Form with fire and brush

Many of Delaney’s sculptures and paintings include balls that seem to be caught in a moment of time.

“I am a sculptor, and I paint,” said Karen Delaney as she settled into a chair in her welding studio/garage. She uses the more time-consuming oxy-acetylene welding process on thin sheet metal to create her sculptures' unique look. She flipped through a sketchbook as she described her process, “I sketch to get the proportions right

Her love of welding dates to a summer camp she attended at Bucknell University during high school. She summed up her reaction to the welding demonstration in one word, “thrilling.”

“Abstract is what feels right to me,” said Delaney, as she explained how she uses her sculptures to explore negative space, her quick hands pointing out the tightness of one of her new pieces. While her use of sculpture to create art links to her high school days, her renewed interest in painting is relatively recent. “I found some paintings I did in college of sculptures that I had made, and they led me to start painting again.”

“The color I used in painting inspired me to add color to my sculptures,” said Delaney as she led the way down to her painting studio in her basement. The studio is populated with both sculptures and paintings, creating a visual timeline of her artistic journey. “With all this heat, I am focusing more on painting.”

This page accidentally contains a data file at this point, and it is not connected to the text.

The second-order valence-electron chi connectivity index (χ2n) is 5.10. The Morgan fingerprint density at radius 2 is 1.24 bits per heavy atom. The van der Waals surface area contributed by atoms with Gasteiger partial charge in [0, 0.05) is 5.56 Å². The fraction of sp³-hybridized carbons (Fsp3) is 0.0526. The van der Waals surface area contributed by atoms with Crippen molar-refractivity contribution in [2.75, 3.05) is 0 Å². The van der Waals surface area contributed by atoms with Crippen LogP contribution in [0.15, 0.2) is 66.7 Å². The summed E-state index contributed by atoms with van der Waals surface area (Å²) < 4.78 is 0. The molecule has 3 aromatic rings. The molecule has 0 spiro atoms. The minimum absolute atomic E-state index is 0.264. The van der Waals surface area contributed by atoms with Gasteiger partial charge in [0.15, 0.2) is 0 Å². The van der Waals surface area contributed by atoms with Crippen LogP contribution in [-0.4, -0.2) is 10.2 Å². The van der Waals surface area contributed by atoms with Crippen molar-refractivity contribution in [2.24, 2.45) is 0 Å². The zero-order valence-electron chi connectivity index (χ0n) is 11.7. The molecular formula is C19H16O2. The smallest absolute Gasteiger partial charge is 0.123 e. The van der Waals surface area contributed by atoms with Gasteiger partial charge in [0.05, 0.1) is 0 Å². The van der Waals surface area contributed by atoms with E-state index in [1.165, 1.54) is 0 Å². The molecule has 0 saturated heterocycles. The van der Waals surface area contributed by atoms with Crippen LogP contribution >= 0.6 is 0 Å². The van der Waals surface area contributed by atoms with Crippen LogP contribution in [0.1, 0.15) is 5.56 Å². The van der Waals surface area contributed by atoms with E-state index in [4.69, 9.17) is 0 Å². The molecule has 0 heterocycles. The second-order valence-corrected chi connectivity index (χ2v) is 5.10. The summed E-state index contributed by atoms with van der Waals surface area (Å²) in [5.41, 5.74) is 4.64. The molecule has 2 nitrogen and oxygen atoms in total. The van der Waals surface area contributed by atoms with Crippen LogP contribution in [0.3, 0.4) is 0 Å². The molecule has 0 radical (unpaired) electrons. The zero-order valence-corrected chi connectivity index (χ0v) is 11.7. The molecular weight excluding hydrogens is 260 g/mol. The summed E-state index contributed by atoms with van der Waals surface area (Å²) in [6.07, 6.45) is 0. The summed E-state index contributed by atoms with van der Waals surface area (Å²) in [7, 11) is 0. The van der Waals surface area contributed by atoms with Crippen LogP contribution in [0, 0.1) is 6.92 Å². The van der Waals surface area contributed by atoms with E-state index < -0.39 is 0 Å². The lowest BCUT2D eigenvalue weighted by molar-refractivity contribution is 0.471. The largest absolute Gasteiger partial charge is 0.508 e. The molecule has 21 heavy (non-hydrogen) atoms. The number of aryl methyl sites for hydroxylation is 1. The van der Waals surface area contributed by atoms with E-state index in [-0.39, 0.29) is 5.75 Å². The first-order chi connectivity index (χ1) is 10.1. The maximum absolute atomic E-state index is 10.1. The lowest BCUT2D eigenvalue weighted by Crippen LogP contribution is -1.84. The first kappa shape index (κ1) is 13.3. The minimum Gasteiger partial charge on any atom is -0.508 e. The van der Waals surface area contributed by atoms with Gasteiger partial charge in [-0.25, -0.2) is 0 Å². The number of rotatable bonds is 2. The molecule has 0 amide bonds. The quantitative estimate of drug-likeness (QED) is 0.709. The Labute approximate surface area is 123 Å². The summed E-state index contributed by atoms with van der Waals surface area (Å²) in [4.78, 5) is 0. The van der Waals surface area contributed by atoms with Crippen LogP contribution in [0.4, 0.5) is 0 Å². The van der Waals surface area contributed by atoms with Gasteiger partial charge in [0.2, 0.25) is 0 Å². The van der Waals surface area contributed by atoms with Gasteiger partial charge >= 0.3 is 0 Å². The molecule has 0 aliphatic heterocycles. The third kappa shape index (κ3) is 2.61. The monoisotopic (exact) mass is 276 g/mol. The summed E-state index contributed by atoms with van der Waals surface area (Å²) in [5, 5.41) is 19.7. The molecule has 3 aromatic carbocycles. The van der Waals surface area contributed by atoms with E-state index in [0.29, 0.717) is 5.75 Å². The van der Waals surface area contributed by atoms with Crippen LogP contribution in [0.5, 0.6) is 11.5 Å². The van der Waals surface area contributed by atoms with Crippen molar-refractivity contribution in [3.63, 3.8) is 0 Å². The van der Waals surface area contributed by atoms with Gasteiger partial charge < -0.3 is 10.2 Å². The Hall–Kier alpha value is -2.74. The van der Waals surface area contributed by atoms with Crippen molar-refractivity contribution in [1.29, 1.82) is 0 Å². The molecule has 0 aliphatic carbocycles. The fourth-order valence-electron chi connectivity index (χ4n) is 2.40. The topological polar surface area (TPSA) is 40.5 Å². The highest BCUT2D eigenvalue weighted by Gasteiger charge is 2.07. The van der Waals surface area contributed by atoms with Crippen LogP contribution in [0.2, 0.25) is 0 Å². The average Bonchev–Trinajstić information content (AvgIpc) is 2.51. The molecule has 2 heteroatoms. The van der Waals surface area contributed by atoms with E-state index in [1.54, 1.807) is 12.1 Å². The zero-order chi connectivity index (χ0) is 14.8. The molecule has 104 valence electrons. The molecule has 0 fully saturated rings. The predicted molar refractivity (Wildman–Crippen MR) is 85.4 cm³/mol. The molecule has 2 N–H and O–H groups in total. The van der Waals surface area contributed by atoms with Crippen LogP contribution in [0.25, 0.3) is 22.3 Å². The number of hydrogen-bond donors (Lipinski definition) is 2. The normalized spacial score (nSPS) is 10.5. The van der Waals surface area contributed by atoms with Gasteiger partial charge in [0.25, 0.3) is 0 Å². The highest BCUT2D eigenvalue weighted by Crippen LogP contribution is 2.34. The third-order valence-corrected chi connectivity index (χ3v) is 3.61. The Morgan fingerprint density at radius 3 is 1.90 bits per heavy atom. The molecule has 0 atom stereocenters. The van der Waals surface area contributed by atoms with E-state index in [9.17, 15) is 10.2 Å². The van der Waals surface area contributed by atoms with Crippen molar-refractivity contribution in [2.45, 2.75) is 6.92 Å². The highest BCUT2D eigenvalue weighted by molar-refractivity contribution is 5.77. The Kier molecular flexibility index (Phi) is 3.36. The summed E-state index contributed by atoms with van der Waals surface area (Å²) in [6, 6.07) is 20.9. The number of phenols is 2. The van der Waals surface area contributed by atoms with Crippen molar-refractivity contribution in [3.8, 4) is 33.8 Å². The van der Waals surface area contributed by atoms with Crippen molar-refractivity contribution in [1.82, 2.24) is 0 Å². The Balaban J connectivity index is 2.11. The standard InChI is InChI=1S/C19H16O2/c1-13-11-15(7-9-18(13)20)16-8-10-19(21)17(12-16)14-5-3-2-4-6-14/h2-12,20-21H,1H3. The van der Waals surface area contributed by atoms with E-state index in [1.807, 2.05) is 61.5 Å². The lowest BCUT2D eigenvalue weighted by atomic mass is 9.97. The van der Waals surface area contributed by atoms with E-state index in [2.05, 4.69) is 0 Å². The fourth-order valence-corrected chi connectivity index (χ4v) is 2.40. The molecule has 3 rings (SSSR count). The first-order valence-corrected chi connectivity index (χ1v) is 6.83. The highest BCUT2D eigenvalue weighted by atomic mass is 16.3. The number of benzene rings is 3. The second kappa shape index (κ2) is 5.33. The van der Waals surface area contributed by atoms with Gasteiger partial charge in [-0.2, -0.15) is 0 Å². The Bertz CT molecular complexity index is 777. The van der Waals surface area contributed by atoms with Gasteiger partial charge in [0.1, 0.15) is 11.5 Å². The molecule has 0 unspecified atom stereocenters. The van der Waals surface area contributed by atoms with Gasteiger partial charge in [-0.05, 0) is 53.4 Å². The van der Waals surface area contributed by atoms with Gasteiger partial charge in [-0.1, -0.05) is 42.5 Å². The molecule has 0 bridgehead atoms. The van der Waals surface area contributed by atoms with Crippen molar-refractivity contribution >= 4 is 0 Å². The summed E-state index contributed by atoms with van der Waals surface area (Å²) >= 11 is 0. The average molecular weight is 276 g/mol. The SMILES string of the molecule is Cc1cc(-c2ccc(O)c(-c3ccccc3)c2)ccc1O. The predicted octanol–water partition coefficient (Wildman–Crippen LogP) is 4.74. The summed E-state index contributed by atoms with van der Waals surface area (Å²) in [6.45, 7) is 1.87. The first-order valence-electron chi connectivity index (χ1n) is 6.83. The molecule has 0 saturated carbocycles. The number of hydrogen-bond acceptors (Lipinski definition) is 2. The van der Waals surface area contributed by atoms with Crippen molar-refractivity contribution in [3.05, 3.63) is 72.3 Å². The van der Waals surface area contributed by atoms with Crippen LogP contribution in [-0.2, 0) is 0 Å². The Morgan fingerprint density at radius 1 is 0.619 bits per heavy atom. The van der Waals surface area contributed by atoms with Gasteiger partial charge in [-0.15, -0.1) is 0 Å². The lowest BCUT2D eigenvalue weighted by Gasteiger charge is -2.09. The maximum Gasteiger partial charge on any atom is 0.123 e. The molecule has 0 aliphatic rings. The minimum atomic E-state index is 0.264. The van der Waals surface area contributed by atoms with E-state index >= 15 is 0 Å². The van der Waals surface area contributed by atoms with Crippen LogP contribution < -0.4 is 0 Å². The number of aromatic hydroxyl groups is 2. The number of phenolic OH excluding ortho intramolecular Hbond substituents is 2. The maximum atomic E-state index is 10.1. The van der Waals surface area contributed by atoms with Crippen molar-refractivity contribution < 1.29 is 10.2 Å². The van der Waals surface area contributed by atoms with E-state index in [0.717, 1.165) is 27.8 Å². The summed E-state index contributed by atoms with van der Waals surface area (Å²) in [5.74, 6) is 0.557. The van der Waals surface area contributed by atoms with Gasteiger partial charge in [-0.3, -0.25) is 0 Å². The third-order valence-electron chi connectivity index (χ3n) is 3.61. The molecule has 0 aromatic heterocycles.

Delaney credits a retired sculpture professor from her undergraduate years at Indiana University of Pennsylvania, internationally recognized artist James Nestor, with influencing her work ethic and vision. “He gave me permission to do what I wanted, to dig in deep, explore and let that come up.”

“They made me who I am,” said Delaney, referring to both Nestor and Radford art professor Charlie Brouwer, who she studied with for her graduate degree.

Her 3—D Line Drawing Series is a recent addition to her linear sculptures.

Reflecting on her younger self, she shared that she used to be concerned with other people’s opinions, but as she matured, she ignored those thoughts. “Is it any good? That intimidating voice is GONE.”

Delaney’s works are often seen in area shows like the recent one at the Church Street Gallery, but she also accepts commissions from people looking for a unique piece of artwork. She loves the challenge of interpreting the best sculpture or painting for the space they have in mind. “It’s important to me that it fits in that space.”

“I like to think that my sculptures cause us to reflect and think, like the pagodas in Asia,” said Delaney while she pointed out that her sculptures invite people to walk around them as they have no back. Her pagoda series of paintings abandons the symmetry of the actual buildings to create a new take on the spiritual form.

“I see myself as formalist versus a conceptualist,” said Delaney as she explained that for her, the form takes precedence over the concepts. Over time, her exploration of form has changed and the more voluminous works of a few years ago have given way to newer linear works. “In the future, I see these new linear works merging with the forms used in my older works.”

For more information:

Karen Delaney Studio

Karen Delaney on Facebook

Instagram: Karendelaneystudio

About Karen Myers

Karen Myers lives in Pocopson Township and has written for several local publications. A strong supporter of our community, Karen has served on several non-profit boards, such as Pocopson Elementary PTO, The United Way of Southern Chester County, Chester County Art Association and Tick Tock Early Learning Center. She received her M.B.A. from the University of Delaware and worked in marketing and operations with a focus on banking.



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